Loading ...
Sorry, an error occurred while loading the content.

Steiner's Philosophy--Pt. 1

Expand Messages
  • DRStarman2001@aol.com
    First, before I get into the anthroposophic books, a little description of Steiner s philosophical work. The Philosophy of Rudolf Steiner: Die Philosophie der
    Message 1 of 1 , Jun 20, 2003
    • 0 Attachment
         First, before I get into the anthroposophic books, a little description of Steiner's philosophical work.


      The Philosophy of Rudolf Steiner: "Die Philosophie der Freiheit. "
      Part One.

        The Philosophy of Freedom (or, as Steiner said it should be titled in English, the Philosophy of Spiritual Activity) is divided into two parts: the first part deals with questions of knowledge and the second with free will.  The first part could be said to embody, "Ye shall know the Truth..." and the second part, "and the Truth shall make you free."
           In the first part, Steiner explains that the attitude one takes towards knowledge will determine the position one takes about free will: that we can choose to do this or that does not mean we are free, because we may be pushed to do something by unconscious motives. So, we can only say there is such a thing as free will IF we believe it's possible to KNOW WHY WE ACT. The question of freedom is thus dependent on the question of knowledge: if we believe our knowledge is severely limited, as most people do today, it's impossible to think we truly know our inner selves and are conscious of our motives for acting and therefore are truly acting freely.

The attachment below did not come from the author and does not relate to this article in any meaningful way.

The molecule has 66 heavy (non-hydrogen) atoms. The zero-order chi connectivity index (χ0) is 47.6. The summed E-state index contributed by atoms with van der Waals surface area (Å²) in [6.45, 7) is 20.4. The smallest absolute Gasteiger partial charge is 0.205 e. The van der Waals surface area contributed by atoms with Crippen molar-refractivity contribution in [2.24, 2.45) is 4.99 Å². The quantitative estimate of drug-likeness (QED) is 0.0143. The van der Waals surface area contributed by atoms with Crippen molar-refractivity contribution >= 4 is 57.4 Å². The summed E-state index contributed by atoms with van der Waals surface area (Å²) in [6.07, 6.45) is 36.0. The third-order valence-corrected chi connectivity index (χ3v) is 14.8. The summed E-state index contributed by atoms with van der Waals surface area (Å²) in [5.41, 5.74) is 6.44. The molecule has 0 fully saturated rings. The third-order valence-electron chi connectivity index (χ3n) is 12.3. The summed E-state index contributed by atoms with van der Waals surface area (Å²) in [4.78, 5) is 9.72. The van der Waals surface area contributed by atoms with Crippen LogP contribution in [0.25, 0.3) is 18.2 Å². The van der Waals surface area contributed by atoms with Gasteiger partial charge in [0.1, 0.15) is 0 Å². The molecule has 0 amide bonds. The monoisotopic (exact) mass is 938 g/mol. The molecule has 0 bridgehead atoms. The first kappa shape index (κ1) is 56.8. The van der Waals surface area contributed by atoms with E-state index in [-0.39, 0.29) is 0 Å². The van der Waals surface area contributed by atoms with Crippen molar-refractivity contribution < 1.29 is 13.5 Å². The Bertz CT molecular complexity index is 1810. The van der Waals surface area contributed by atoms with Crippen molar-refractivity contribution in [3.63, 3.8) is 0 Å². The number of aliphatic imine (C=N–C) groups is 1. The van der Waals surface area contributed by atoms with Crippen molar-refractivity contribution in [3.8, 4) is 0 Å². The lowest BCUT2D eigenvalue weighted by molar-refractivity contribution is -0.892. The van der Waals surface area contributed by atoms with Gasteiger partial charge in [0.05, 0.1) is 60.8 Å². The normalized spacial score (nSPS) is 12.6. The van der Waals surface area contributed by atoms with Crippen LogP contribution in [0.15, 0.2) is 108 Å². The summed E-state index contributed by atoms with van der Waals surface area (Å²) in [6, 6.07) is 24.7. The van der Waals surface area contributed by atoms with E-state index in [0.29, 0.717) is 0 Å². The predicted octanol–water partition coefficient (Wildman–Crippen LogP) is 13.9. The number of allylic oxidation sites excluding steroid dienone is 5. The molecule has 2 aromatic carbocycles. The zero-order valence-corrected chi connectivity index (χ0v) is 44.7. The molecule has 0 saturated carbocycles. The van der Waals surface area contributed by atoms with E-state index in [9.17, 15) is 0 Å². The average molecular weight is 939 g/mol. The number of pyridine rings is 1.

Steiner then leads the reader through the process of knowing, step by step. This is the whole first half of the book, and going through it has a different effect than just reading a summary such as is given here. He begins, not with perception (as so many do), but with our thinking, since we KNOW without doubt it exists (unlike perceived things), because we PRODUCE it.

         One is led in the book to experience how thinking is not limited but universal in nature, and that we actually draw pure Ideas from the ideal (spiritual) world by Intuition.  In Ch. 5: "Our thinking is not individual like our sensing and feeling; it is universal. It receives an individual stamp in each separate human being only because it comes to be related to his individual feelings and sensations.... There is only one single concept of 'triangle'.... To match up, to unite the two elements, inner and outer, is the task of knowledge... Intuition is for thinking what observation is for the percept." (All quotes are from Michael Wilson's 1964 translation.). Ch. 9: "Intuition is the conscious experience ---in pure spirit---of a purely spiritual content."

         This is only a restating of Steiner's ideal philosophy given voice in every other philosophical work of his; for instance, from "Goethe the Scientist":